Italian eyewear group Luxottica is on track to meet full-year targets and win regulatory approval for its planned merger with France’s Essilor, it said on Monday, after its first-half underlying operating profit came in just ahead of forecasts.
greed in January to merge with Essilor, the world’s biggest lens manufacturer, to create an industry leader with annual sales of more than 15 billion euros (13.82 billion pounds).
Luxottica CEO Massimo Vian told Reuters on Monday the merger, which needs to clear antitrust hurdles in several countries, was progressing well.
He also confirmed full-year guidance for a low-to-mid single digit percentage rise in sales at constant currencies and broadly similar operating and net profit growth, excluding one-off items. “We stick by our outlook … and we do so with a lot of positive energy,” he said.
Luxottica’s sales grew 1.8 percent at constant exchange rates in the first half to 4.92 billion euros, roughly in line with estimates. Operating profit came in at 899 million euros net of one-off items, ahead of an average estimate of 873 million euros in a Reuters poll of analysts and up 1.9 percent year-on-year at constant currencies. It accounted for 18.3 percent of sales.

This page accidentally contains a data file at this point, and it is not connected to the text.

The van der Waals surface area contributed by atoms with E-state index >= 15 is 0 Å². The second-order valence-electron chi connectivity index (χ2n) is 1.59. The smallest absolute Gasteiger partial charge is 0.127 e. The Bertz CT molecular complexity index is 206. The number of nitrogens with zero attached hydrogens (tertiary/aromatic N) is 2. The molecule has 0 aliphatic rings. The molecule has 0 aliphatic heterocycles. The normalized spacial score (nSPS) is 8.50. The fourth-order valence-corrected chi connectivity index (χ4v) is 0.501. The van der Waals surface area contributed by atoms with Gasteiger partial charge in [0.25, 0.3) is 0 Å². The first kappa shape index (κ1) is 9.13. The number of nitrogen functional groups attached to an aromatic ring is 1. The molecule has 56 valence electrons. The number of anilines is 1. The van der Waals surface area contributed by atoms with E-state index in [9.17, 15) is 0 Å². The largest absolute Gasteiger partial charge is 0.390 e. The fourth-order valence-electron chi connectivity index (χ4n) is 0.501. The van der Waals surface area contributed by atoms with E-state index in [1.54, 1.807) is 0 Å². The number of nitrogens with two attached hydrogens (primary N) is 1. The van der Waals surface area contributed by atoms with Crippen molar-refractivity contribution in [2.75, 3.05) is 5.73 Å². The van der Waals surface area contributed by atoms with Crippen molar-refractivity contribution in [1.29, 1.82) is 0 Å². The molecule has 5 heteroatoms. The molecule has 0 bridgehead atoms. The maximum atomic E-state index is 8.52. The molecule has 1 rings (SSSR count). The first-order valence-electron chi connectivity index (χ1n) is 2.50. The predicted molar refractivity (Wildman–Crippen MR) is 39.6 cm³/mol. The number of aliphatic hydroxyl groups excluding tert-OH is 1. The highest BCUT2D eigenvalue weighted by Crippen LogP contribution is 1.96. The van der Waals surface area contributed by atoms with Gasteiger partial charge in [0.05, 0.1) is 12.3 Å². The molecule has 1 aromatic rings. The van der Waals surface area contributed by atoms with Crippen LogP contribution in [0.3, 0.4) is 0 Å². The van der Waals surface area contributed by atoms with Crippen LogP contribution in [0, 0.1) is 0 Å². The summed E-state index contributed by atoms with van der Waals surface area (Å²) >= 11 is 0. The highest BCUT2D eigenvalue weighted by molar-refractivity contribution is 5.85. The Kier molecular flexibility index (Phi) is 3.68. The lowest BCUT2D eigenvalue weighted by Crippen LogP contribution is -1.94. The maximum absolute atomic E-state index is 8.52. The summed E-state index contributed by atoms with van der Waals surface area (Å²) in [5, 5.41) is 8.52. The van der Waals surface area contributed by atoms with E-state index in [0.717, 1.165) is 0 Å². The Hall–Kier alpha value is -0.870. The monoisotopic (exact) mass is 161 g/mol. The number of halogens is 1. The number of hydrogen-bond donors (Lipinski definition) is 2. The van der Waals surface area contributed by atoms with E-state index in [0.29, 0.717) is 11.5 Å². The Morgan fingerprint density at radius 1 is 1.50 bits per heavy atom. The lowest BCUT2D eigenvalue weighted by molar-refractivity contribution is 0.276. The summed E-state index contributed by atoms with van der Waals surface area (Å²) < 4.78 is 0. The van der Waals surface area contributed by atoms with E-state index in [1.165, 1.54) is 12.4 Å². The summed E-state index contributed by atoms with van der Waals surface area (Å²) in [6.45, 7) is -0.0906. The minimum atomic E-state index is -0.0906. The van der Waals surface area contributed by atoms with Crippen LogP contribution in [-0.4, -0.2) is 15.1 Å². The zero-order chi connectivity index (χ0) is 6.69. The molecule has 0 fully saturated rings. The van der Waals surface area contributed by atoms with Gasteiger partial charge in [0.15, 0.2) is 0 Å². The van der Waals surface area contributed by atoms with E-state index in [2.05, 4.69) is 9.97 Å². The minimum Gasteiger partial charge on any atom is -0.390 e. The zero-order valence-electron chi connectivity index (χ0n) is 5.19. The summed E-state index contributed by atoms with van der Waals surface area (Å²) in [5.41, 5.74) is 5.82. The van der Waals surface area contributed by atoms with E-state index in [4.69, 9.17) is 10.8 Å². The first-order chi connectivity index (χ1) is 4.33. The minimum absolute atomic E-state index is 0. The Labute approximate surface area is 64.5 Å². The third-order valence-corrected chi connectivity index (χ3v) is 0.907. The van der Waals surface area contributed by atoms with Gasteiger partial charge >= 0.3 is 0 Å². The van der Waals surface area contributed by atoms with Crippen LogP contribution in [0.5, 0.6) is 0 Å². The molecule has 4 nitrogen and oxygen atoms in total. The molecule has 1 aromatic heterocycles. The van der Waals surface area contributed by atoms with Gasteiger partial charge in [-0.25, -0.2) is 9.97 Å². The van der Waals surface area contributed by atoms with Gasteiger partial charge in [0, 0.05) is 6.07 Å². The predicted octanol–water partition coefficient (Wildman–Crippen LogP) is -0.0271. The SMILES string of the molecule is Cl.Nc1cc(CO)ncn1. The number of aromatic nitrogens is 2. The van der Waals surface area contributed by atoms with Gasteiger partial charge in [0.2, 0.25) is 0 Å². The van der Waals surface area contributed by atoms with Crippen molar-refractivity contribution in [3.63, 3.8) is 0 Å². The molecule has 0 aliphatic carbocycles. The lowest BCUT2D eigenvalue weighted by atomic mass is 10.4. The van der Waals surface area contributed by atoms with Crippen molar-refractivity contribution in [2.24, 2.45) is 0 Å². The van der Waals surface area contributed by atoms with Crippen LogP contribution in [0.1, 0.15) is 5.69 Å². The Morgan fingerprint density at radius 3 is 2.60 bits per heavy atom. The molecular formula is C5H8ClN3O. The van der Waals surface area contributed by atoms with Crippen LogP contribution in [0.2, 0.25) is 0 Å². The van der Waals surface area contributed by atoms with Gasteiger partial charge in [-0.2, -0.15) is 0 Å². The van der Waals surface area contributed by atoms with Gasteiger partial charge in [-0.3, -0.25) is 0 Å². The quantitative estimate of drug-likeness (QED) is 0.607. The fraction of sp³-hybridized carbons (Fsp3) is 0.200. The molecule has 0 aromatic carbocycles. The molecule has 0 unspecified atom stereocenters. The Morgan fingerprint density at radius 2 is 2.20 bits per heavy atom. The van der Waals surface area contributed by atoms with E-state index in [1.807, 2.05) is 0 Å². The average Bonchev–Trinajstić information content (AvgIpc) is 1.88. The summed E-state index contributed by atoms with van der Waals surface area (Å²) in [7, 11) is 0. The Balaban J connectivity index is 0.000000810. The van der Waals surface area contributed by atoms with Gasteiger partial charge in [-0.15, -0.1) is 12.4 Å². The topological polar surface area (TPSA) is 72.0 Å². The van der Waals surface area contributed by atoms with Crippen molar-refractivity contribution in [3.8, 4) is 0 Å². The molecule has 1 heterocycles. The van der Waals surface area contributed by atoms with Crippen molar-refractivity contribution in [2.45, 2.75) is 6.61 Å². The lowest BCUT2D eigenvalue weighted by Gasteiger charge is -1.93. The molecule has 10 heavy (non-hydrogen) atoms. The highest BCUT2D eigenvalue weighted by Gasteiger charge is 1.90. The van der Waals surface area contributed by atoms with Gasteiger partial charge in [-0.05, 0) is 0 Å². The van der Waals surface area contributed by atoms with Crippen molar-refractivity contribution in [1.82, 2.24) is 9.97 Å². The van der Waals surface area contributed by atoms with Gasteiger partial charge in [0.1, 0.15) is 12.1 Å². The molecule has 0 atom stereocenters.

An expanding retail network lifted European sales by 15 percent net of currency swings in January-June. But sales in North America, which account for about 57 percent of the total, fell 1 percent, hurt by Luxottica’s efforts to curb discounts applied to its spectacles both online and at its Sunglass Hut and LensCrafters retail chains.
A streamlining of the group’s distribution network in China aimed at fighting counterfeiting and a parallel market for Ray Ban sunglasses drove Asia-Pacific sales down 5.6 percent. After cutting independent distributors last year to deal directly with retailers, Luxottica decided to focus on direct sales either online or through its Ray Ban shops while keeping only a few selected wholesale clients.
“We became even more convinced that our strategy was right … and we decided to speak directly to consumers,” Vian said.
Following news last week of the departure of another senior manager at Luxottica, Vian said he was firmly committed to the group which he considered “more as a family than as a company.”
Luxottica has been through several management changes since founder and top investor Leonardo Del Vecchio took back the reins of the company around three years ago.
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